The GOP is moderating on policy questions, even as it grows more dangerous on core questions of democracy and the rule of law.
The Washington Post • Peter Hermann • February 11 • washingtonpost.com
Two officers who helped fight the Capitol mob died by suicide. Many more are hurting.
The families of Officers Jeffrey Smith and Howard Liebengood want their deaths recognized as “in the line of duty.”
The Washington Post • Todd Frankel • February 10 • washingtonpost.com
A majority of the people arrested for Capitol riot had a history of financial trouble
A trail of bankruptcies, tax problems and bad debts raises questions for researchers trying to understand the motivations for the attack.
The New York Times • Michael S. Schmidt, Maggie Haberman • February 12 • nytimes.com
For the Defense: Twisted Facts and Other Staples of the Trump Playbook
The lawyers representing the former president in his impeachment trial are the latest in a rotating cast that has always had trouble satisfying a mercurial and headstrong client.
POLITICO • Burgess Everett, Heather Caygle, Marianne LeVine • February 13 • politico.com
Inside Democrats' witness fiasco
The impeachment managers in Donald Trump's trial spent Friday night and Saturday morning wrestling with the question themselves.
The New York Times • Kenneth P. Vogel, Nicholas Confessore • February 8 • nytimes.com
Using Connections to Trump, Dershowitz Became Force in Clemency Grants
The lawyer Alan M. Dershowitz, who represented the former president in his first impeachment trial, used his access for a wide array of clients as they sought pardons or commutations.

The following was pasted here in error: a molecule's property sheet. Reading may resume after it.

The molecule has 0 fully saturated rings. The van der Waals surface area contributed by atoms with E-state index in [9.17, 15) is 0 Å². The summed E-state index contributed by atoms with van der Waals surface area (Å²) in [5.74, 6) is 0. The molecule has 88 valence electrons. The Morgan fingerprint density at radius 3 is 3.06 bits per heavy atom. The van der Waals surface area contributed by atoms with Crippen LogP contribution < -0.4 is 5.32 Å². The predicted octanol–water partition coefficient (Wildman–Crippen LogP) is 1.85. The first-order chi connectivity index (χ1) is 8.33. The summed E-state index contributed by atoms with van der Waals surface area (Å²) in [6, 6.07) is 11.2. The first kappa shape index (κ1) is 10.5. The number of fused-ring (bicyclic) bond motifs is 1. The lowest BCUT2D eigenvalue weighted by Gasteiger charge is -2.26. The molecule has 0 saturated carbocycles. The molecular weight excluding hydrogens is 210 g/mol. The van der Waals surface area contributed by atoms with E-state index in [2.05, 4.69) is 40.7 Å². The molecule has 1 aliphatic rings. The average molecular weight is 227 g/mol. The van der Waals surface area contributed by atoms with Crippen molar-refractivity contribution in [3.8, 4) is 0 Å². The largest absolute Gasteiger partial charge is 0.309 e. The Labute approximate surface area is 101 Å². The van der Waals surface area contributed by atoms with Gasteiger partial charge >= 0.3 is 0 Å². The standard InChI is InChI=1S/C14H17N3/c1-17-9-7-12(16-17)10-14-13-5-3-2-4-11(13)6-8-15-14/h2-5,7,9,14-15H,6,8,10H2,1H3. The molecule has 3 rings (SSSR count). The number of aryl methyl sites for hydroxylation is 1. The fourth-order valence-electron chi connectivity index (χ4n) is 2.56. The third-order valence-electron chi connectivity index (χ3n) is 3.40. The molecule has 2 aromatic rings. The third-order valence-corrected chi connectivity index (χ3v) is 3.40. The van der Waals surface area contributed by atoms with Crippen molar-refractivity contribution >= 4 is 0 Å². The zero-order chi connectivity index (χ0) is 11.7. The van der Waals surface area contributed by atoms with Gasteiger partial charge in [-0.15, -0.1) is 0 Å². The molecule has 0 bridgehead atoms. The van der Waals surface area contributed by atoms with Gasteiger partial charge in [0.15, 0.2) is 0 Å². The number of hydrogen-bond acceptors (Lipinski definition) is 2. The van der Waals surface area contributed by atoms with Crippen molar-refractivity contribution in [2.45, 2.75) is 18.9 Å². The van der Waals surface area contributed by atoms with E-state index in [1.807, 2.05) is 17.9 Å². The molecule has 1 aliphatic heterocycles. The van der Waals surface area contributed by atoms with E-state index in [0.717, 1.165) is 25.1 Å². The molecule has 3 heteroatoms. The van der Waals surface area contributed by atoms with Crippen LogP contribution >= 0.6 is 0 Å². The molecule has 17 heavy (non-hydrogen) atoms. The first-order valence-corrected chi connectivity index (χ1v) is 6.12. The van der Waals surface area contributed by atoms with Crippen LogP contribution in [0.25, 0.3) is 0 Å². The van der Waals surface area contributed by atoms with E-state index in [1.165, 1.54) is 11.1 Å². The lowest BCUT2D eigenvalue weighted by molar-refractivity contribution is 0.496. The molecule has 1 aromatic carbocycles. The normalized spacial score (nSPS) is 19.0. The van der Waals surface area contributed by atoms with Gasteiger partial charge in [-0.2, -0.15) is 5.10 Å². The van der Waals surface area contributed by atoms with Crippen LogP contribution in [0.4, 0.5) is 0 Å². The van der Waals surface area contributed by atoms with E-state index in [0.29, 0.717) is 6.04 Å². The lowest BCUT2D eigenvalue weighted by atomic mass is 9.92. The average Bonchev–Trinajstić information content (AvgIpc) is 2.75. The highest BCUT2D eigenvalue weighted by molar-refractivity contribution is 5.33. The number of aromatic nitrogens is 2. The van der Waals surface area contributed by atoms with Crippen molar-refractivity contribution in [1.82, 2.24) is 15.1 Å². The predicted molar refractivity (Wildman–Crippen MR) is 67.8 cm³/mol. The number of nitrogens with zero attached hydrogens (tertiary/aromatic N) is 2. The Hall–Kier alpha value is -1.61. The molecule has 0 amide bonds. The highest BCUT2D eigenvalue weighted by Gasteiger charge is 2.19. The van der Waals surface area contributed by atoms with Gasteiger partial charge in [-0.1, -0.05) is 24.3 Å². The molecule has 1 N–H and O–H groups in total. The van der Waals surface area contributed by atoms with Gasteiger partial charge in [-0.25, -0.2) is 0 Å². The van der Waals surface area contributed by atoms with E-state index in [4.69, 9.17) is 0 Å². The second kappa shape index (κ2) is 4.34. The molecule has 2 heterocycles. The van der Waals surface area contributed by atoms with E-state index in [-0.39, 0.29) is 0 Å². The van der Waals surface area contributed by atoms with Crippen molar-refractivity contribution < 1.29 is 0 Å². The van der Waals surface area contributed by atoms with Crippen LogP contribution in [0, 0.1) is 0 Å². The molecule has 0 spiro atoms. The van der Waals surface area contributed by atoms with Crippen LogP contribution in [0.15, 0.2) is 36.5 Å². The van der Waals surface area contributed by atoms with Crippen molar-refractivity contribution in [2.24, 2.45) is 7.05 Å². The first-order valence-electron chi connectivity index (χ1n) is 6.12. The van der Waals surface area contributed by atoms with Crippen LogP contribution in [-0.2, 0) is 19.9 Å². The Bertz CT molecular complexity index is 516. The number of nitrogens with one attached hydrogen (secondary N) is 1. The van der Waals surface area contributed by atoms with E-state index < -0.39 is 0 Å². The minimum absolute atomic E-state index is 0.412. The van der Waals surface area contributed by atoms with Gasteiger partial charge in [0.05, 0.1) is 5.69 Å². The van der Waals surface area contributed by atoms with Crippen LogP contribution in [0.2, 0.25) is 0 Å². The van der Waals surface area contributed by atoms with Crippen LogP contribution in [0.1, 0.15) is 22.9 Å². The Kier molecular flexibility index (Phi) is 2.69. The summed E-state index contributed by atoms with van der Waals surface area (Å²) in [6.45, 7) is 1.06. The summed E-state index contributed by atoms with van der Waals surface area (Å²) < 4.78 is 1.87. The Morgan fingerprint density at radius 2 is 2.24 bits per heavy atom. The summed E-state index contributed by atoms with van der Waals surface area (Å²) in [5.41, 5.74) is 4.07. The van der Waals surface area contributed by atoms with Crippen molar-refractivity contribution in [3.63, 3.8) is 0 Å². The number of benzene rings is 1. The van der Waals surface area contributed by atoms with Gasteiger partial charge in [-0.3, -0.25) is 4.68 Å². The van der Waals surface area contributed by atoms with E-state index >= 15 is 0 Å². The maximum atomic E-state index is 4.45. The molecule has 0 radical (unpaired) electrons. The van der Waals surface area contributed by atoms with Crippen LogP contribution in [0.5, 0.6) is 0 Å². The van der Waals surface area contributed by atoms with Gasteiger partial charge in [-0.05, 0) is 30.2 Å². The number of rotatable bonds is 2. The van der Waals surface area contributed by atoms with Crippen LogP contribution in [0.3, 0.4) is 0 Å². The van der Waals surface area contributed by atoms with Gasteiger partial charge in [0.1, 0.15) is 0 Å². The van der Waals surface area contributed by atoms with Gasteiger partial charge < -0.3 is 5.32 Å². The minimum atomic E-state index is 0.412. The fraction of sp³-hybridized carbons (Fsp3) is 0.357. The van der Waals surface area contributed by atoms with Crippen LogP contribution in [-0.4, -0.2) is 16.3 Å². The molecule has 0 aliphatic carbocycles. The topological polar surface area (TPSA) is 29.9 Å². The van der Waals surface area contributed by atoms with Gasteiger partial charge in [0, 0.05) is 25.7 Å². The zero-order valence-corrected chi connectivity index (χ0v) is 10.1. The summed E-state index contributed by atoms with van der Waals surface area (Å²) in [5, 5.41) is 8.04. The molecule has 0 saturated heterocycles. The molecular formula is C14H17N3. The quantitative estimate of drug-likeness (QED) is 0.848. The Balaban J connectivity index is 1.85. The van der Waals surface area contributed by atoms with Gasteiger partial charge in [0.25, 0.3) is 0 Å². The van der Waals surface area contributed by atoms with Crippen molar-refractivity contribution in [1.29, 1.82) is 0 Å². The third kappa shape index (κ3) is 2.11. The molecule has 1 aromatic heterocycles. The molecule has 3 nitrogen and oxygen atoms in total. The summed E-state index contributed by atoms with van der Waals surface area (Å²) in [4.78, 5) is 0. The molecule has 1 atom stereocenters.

POLITICO • Burgess Everett • February 13 • politico.com
Up in '22, Murkowski readies to face impeachment vote fallout
“If I can't say what I believe that our president should stand for, then why should I ask Alaskans to stand with me?” she said.
Detroit Metro Times • Steve Neavling • February 8 • metrotimes.com
Sen. Shirkey baselessly claims U.S. Capitol riot was 'staged' by Trump haters, recording shows
Michigan state Senate Majority Leader Mike Shirkey suggested the Jan. 6 insurrection at the national Capitol was a “hoax” perpetuated by opponents of former President...
The New York Times • Dan Barry • February 10 • nytimes.com
The Vaccine Had to Be Used. He Used It. He Was Fired.
Ten doses of the Covid-19 vaccine would expire within hours, so a Houston doctor gave it to people with medical conditions, including his wife. What followed was “the lowest moment in my life,” Dr. Hasan Gokal said.
The Washington Post • Ashley Parker, Josh Dawsey • February 12 • washingtonpost.com
Impeachment trial shows him under attack, but Pence remains loyal to Trump
After four years of obedience as vice president, Pence has no plans to condemn Trump — despite chilling new evidence suggesting the former president knew his No. 2 was in danger when he publicly disparaged him.
POLITICO • Burgess Everett • February 12 • politico.com
The most influential Democrat you never hear from
Kyrsten Sinema's defense of the Senate’s age-old rules is likely to frustrate progressives eager to use every tool at their disposal to advance their priorities.